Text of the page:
makwa

The Makwa debacle: Unpacking the Urbantainment-RapLyf saga

Andile Sicetsha - 07.05.2021

High in debt and with nothing more to lose, Makwa opened a can of worms that cast a shoddy light on the industry’s big wigs.

If you had to ask the new age Jozi generation who the architect of Katlehong’s gritty sound is, most would point you to the man who uses his virtual MPC to echo the heartbeat of Zone 6 – Neo Makwa.

The Makwa predicament: ‘Music is a cut-throat business’

A true lokshin native, Makwa wears his heart on his sleeve and recently, this character trait has ruffled feathers in South Africa’s music industry that seldom finds itself under the microscope for its shoddy dealings.

Speaking to hosts of The Sobering Podcast, Makwa recalls his moment of epiphany when, one day, he opened a music law book at the SABC’s headquarters in Johannesburg and the first sentence he was confronted with was: “[the] music business is a cut-throat business.

This powerful statement would haunt Makwa throughout his career as a producer, from his early days when he gifted Fistaz Mixwell with production contribution towards his 2013 classic I’m Free which he was never credited for, to his later dealings with Urbantainment and RapLyf Records.

“[At the time] I didn’t know a lot of things. I just wanted to be in [the] studio and produce, that’s it,” he told the podcast crew.

In hindsight, Makwa conceded that he should’ve known better.

Alas, the producer firmly believes in what is rightfully his and things all went to a head when his royalties statement from the South African Music Performance Rights Association (SAMPRA) showed that in his decade-long run at the helm of the new-age Kwaito-esque ‘sgubhu’, he is only credited as a contributor in eight musical works.

This is where things get interesting. Makwa has produced and engineered for a number of records released by TLT, Kwesta, DJ Maphorisa and the entire RapLyf roster yet, his hand in many of these musical works is not included in royalty statements.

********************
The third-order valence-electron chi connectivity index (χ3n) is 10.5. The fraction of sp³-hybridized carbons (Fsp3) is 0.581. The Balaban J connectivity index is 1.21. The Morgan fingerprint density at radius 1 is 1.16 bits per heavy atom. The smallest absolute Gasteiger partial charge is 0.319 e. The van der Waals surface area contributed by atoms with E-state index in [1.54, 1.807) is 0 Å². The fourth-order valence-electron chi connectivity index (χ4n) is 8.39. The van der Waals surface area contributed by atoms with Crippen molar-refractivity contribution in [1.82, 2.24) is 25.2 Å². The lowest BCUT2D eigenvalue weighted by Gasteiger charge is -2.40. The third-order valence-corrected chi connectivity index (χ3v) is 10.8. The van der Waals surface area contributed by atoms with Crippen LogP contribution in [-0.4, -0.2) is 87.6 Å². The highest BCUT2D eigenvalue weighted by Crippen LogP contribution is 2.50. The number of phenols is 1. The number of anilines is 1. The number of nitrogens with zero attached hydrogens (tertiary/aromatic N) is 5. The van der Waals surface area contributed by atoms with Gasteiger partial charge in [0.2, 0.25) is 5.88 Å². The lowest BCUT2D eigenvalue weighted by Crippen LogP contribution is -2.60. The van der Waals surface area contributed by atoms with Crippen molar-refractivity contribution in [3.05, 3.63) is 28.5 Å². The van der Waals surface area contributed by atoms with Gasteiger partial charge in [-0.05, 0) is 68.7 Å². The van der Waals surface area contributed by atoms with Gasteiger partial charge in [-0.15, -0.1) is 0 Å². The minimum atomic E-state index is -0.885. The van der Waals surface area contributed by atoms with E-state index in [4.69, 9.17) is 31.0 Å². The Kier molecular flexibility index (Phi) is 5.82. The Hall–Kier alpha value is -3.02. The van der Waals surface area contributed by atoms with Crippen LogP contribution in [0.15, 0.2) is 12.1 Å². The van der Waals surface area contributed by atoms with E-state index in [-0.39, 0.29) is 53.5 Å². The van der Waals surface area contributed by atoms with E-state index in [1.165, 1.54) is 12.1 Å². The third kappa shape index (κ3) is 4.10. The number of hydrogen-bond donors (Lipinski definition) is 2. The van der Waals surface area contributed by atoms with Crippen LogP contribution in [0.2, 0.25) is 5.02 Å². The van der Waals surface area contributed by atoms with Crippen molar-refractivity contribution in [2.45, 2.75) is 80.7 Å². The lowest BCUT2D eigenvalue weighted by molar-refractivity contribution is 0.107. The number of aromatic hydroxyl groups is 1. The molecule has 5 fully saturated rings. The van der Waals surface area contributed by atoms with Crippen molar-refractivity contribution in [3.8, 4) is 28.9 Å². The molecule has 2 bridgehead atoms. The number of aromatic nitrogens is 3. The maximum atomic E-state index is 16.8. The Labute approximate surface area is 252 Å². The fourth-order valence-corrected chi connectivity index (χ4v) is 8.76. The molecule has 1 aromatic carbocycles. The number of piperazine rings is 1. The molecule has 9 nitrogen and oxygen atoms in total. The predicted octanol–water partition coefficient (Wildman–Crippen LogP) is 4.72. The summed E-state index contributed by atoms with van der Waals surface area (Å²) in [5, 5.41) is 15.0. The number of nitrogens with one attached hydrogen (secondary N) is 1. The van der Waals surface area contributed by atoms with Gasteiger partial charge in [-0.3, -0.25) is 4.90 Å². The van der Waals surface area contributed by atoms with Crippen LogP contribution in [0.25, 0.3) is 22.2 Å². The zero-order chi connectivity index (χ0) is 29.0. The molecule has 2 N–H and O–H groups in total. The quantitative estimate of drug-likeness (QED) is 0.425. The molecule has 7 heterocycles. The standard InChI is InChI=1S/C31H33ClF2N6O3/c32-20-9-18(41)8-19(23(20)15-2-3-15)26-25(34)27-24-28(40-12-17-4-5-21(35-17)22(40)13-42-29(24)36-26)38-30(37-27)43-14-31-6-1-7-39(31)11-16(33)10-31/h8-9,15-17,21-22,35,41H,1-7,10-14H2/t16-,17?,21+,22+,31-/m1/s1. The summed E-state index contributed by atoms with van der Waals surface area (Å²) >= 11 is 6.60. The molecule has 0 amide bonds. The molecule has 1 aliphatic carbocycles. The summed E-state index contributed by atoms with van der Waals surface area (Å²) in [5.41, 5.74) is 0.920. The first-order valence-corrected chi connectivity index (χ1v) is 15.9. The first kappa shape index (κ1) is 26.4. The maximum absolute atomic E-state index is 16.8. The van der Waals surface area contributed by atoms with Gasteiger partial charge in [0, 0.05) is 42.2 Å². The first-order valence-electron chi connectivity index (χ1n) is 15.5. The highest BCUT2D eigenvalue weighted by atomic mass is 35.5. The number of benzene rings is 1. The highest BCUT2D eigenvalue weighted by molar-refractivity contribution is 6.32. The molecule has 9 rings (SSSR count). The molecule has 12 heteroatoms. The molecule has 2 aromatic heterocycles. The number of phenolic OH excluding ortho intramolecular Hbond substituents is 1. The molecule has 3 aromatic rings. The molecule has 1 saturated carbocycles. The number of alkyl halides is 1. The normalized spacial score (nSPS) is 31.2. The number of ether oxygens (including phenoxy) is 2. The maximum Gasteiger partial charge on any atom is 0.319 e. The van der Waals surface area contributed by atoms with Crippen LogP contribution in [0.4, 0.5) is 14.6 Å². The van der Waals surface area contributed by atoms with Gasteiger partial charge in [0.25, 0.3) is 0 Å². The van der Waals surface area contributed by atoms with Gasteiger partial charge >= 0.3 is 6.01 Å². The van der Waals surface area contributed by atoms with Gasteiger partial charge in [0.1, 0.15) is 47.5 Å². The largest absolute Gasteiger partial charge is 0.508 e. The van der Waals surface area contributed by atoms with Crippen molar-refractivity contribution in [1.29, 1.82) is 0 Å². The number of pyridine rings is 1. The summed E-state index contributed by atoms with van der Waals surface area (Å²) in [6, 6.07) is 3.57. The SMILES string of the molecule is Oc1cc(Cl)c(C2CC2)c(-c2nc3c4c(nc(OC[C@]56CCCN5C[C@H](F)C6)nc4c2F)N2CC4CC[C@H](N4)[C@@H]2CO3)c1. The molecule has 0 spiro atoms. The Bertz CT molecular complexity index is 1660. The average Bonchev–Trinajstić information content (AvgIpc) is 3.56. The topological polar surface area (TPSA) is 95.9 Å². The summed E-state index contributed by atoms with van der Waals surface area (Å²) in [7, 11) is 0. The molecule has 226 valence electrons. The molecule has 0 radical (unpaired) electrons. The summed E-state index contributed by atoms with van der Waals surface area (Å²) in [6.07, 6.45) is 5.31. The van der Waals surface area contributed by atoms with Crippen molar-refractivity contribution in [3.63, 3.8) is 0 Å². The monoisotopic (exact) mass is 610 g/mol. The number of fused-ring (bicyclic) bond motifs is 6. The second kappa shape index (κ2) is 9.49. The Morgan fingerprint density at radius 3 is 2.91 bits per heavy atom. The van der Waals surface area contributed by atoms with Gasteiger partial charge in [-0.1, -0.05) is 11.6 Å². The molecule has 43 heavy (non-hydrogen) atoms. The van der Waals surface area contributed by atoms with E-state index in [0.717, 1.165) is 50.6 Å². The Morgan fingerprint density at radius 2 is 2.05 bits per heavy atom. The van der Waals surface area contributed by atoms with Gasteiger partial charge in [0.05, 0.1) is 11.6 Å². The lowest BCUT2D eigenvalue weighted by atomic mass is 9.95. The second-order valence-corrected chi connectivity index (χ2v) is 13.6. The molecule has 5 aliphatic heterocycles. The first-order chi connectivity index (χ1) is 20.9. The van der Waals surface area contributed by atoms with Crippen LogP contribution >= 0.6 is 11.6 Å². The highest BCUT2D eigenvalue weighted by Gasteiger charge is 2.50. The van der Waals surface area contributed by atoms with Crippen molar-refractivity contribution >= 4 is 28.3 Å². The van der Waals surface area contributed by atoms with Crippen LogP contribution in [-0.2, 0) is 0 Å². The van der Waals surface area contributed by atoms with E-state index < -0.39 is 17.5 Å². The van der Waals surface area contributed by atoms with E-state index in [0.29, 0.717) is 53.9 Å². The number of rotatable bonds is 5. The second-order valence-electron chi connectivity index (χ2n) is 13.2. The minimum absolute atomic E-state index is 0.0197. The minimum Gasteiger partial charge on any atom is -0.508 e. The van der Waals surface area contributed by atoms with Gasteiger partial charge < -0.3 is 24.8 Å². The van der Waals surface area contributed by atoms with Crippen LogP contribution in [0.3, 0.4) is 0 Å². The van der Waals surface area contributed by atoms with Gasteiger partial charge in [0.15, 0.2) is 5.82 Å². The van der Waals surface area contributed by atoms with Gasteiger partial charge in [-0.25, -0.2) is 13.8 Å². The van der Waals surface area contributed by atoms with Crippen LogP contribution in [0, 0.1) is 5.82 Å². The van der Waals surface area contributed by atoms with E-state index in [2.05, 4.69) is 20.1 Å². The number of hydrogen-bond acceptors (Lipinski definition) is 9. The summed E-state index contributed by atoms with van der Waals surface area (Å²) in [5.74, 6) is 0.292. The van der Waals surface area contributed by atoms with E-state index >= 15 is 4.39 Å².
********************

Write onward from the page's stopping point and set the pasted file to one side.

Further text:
To make sense of this bizarre swindle, we delved into the set up of the producer’s dealings with Urbantainment and RapLyf, two entities whose common denominator is an unknown figure named Leroy Khoza.

The raw deal at Urbantainment

Makwa has been candid about his shortcomings in dealing with wolves cloaked in sheep’s wool, in his come-up as a creative from the dusty streets of Katlehong.

However, if we are to believe his version of how his deal with Urbantainment came about, it wouldn’t seem likely that he was afforded with a plethora of options.

In his version of events, the producer was allegedly coerced into entering a contractual agreement with Urbantainment, owned by Khoza and Nota Baloyi, as one-third of TLT.

Remember, Makwa made the beats and TLT composed the songs. The presumption is, Urbantainment’s offer to TLT was a recording contract which, in principle, is wholly different to a production deal.

Makwa would unknowingly forfeit ownership of his mechanical rights in the music he made under Urbantainment since on paper, he was part of the ‘rap’ crew.

He may have had his aversions to the offer but the pressure from his hometown mates who were itching to break out into the mainstream forced his hand to ink the deal.

Of course, this would prove to be the first of many rotten deals Makwa would naively accept.

Makwa and the bizarre ongoings at RapLyf

In the midst of the backend squabbles over money and split sheets, Makwa continued on his savage run of delivering hit after hit, helping the likes of Kid X re-establish his sound in his new venture as part-owner of RapLyf Records — or was he? That, we will cover at another time.

Makwa, still naive in his business practices, inked a solo deal with RapLyf and continued his reign under the helm of Khoza, with Baloyi still very much influential in the business runnings of the two entities that brought Kwesta and crew millions of rand in royalties and performance cheques.

However, only years later would he dread the decision he made to allow forged comradery to cloud his judgment. To date, the producer has defaulted on monthly instalments of his car which, by the way, is under the ownership of Khoza.

His vehicle insurance subscription has defaulted due to continued non-payment and he owes more than R7 000 in house rental fees.

The financial strain thrust Makwa into a severe state of depression and at a point in the recent past, the producer had publicly stated that the urge to take his own life has seduced him before.

Makwa reveals more in this tell-all episode which you can watch below.

The last encounter we saw from this saga was a documented quarell between Makwa and Nota that nearly ended in fisticuffs. With no clear directive on Makwa’s part, it remains to be seen what the producer does next.

One thing is for sure, the can of worms he’s opened has cast Kwesta, Nota and Khoza under a shoddy spotlight.